Japan's Imperial Palace is regarded as the heart and soul ofTokyo, standing on a huge site that still bears the remains of EdoCastle, stronghold of the Tokugawa Shogunate. The present palacewas completed in 1888 and is still home to the emperor of Japan.The palace is off-limits but its grounds and surrounds provide amuch-needed green open space for the city with Higashi Gyoen (EastGarden), site of the Edo Castle keep, open to the public. OnJanuary 2nd and December 23rd each year, visitors are able to enterthe inner grounds and see the Imperial family make publicappearances from the balcony. Guided tours of the palace areoffered but only in Japanese, although an English pamphlet andaudio guide are provided. These tours must be reserved in advancethrough the Imperial Household Agency. Be sure to take along yourpassport when you go to reserve a spot. In spring, the gardens areawash with colour when the cherry blossoms are in bloom,particularly along the castle moat. The Imperial Palace is bustlingthroughout the year, with lots to see including a few smallmuseums, some wonderful landscaping, and many symbolic ornamentaltouches like the plants from every prefecture dotted around thepalace.
To the north of the Imperial Palace lies the controversialYasukuni Shrine, built long ago to commemorate those Japanese whodied in war and now regarded as home to the souls of about two anda half million who perished in conflict, mostly in the Pacific Warof World War II. Japanese soldiers fought in the knowledge thattheir spirits would find rest and honour at Yasukuni in theafterlife. The shrine has caused controversy for various politicalreasons over the years since it was built in 1869 in honour ofsupporters of the emperor who were killed in the run up to theMeiji Restoration. More recently, with regard to the country'sconstitution that requires the separation of state and religion,cabinet ministers have been criticised for attending anniversariesof Japan's defeat in World War II held at the shrine. The shrine isconfined behind a huge steel torii (gate), opening onto a longavenue lined with gingko and cherry trees. The Worship Hall itselfis a simple Shinto style building. North of the shrine is theYushukan Museum, containing war memorabilia, some of which isdisturbing and thought-provoking such as the human torpedo andkamikaze suicide attack plane. The shrine and museum will befascinating for those interested in military history.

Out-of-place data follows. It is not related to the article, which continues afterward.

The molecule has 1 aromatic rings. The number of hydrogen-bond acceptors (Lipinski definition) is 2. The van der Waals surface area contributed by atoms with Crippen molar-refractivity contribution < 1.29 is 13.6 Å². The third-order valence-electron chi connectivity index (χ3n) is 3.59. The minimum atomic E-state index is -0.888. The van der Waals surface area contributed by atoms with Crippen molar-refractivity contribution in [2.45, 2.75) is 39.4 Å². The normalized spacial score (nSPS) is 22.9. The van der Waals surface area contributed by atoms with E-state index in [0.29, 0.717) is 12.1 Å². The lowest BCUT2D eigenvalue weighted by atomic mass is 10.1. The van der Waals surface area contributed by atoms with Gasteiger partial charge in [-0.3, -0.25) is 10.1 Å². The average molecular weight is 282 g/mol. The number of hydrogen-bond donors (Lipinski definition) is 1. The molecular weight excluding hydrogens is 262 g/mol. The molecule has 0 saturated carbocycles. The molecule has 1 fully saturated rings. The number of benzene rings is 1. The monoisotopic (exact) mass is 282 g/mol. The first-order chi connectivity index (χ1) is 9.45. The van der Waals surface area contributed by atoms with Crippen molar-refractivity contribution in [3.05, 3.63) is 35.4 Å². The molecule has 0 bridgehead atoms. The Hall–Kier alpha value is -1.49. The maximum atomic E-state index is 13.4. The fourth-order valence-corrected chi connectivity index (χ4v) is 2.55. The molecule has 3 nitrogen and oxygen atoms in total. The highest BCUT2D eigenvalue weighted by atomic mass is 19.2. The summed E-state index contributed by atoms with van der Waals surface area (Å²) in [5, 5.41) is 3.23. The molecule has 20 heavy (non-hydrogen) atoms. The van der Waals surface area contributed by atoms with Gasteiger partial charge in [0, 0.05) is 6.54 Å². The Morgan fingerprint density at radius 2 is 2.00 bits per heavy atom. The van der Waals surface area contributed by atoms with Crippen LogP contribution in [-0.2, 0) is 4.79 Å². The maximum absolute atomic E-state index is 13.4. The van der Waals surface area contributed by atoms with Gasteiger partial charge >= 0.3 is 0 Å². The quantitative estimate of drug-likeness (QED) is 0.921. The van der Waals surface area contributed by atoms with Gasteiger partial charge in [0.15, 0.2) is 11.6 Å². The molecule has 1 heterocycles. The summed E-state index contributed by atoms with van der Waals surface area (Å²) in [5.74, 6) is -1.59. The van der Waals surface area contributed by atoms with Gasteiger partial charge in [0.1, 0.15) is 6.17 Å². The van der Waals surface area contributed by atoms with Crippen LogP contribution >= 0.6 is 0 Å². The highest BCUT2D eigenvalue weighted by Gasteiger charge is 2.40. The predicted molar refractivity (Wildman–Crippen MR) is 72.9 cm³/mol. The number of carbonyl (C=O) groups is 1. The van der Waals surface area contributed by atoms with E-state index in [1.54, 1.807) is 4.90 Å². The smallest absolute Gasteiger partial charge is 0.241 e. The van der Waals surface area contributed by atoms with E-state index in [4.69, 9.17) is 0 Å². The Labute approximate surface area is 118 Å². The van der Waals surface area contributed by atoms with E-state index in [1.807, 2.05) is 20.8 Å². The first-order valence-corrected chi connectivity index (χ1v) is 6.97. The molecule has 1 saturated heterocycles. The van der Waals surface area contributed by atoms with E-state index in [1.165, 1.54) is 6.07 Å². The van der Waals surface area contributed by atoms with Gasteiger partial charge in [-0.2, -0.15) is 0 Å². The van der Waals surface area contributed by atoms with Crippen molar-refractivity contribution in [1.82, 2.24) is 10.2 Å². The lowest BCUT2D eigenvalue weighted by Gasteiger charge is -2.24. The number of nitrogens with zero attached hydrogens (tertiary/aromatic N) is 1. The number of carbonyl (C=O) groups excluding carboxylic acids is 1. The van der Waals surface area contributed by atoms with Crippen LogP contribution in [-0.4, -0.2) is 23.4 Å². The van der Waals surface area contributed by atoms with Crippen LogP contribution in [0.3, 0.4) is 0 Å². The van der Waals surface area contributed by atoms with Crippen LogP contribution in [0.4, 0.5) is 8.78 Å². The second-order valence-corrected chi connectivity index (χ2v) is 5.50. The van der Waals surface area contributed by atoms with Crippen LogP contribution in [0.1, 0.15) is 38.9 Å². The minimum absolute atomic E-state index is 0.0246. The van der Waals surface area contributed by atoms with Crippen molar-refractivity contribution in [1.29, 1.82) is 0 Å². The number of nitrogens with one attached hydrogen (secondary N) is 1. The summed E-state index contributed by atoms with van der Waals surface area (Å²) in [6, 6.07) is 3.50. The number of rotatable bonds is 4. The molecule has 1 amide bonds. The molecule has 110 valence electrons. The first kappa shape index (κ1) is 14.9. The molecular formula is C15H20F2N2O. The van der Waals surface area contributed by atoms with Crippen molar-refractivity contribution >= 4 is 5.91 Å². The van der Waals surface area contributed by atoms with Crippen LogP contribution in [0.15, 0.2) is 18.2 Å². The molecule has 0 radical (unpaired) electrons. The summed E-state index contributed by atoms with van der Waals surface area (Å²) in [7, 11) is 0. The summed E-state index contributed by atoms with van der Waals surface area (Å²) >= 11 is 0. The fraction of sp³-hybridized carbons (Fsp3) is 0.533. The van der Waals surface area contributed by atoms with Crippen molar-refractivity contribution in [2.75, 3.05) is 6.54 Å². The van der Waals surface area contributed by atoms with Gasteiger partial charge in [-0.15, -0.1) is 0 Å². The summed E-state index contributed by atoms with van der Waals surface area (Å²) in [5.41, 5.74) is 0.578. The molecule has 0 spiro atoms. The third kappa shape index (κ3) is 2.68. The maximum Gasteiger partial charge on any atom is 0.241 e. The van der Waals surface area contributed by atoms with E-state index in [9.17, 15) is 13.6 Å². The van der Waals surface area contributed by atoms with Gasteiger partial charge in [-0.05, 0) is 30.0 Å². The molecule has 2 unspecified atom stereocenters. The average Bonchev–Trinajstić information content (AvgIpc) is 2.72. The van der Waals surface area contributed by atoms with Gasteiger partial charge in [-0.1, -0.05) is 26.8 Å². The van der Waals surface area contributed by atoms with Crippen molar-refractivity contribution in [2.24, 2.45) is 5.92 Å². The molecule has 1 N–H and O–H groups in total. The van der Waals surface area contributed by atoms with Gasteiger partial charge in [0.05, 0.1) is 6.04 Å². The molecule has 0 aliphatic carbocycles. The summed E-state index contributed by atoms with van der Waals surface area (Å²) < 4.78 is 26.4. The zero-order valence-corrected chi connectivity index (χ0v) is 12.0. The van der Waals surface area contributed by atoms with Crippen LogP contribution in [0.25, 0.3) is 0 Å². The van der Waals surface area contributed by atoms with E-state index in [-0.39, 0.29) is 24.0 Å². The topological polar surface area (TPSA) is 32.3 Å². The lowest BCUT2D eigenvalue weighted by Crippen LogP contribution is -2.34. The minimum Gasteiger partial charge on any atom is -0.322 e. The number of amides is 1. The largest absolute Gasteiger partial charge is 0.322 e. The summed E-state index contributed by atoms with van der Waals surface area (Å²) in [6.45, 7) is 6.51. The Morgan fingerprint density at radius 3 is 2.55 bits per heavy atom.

Tokyo's museum dedicated to detailing the city's history, art,culture, and architecture through the medium of visual displays isan impressive attraction not to be missed. Edo was the old name forTokyo when the country came under the rule of the warlord, TokugawaIeyasu. Exhibits include a replica of an ancient Kabuki theatre,maps, photographs, and portrayals of the lives of the city'smerchants, craftsmen, and townspeople in days gone by. It is a hugemuseum which takes a few hours to explore properly and shouldcaptivate people of all ages. There are numerous interactiveexhibits and many intricate models with such wonderful detail thatbinoculars are provided for visitors to better appreciate them.Traditional performances are held in the recreated theatre, whichis not the only historic building to be recreated life-size. If youare interested in Tokyo's general history then this is the bestmuseum to start with to get an overview of the city's development.Volunteers give regular free tours of the museum and many of themspeak fluent English. There is good English signposting andinformation throughout the museum.